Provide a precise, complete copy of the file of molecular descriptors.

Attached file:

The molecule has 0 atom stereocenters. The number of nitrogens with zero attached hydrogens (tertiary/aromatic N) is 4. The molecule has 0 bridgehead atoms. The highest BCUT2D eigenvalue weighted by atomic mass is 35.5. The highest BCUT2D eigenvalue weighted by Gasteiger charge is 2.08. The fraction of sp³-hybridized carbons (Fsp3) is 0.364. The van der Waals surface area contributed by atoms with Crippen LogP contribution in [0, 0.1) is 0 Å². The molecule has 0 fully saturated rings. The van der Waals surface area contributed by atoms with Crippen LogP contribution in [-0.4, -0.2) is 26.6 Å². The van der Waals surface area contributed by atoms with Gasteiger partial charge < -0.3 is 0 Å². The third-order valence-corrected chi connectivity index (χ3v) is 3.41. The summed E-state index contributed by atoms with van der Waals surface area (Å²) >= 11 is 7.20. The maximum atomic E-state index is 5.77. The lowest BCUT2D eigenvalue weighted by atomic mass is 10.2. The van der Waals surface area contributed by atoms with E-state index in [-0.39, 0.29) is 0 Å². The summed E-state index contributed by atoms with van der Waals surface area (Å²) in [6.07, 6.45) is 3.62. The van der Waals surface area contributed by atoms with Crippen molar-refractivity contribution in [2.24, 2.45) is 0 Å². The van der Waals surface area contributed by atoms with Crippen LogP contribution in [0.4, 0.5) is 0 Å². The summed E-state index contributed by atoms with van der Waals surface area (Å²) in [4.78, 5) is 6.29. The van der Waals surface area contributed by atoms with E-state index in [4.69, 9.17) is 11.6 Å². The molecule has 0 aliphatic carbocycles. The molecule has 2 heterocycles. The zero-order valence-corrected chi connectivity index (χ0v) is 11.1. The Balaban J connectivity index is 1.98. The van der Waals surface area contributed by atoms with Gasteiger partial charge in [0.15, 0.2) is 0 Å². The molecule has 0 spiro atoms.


The molecule has 0 atom stereocenters. The number of nitrogens with zero attached hydrogens (tertiary/aromatic N) is 4. The molecule has 0 bridgehead atoms. The highest BCUT2D eigenvalue weighted by atomic mass is 35.5. The highest BCUT2D eigenvalue weighted by Gasteiger charge is 2.08. The fraction of sp³-hybridized carbons (Fsp3) is 0.364. The van der Waals surface area contributed by atoms with Crippen LogP contribution in [0, 0.1) is 0 Å². The molecule has 0 fully saturated rings. The van der Waals surface area contributed by atoms with Crippen LogP contribution in [-0.4, -0.2) is 26.6 Å². The van der Waals surface area contributed by atoms with Gasteiger partial charge < -0.3 is 0 Å². The third-order valence-corrected chi connectivity index (χ3v) is 3.41. The summed E-state index contributed by atoms with van der Waals surface area (Å²) >= 11 is 7.20. The maximum atomic E-state index is 5.77. The lowest BCUT2D eigenvalue weighted by atomic mass is 10.2. The van der Waals surface area contributed by atoms with E-state index in [-0.39, 0.29) is 0 Å². The summed E-state index contributed by atoms with van der Waals surface area (Å²) in [6.07, 6.45) is 3.62. The van der Waals surface area contributed by atoms with Crippen molar-refractivity contribution in [2.24, 2.45) is 0 Å². The van der Waals surface area contributed by atoms with Crippen LogP contribution in [0.4, 0.5) is 0 Å². The summed E-state index contributed by atoms with van der Waals surface area (Å²) in [4.78, 5) is 6.29. The van der Waals surface area contributed by atoms with E-state index in [4.69, 9.17) is 11.6 Å². The molecule has 0 aliphatic carbocycles. The molecule has 2 heterocycles. The zero-order valence-corrected chi connectivity index (χ0v) is 11.1. The Balaban J connectivity index is 1.98. The van der Waals surface area contributed by atoms with Gasteiger partial charge in [0.15, 0.2) is 0 Å². The molecule has 0 spiro atoms.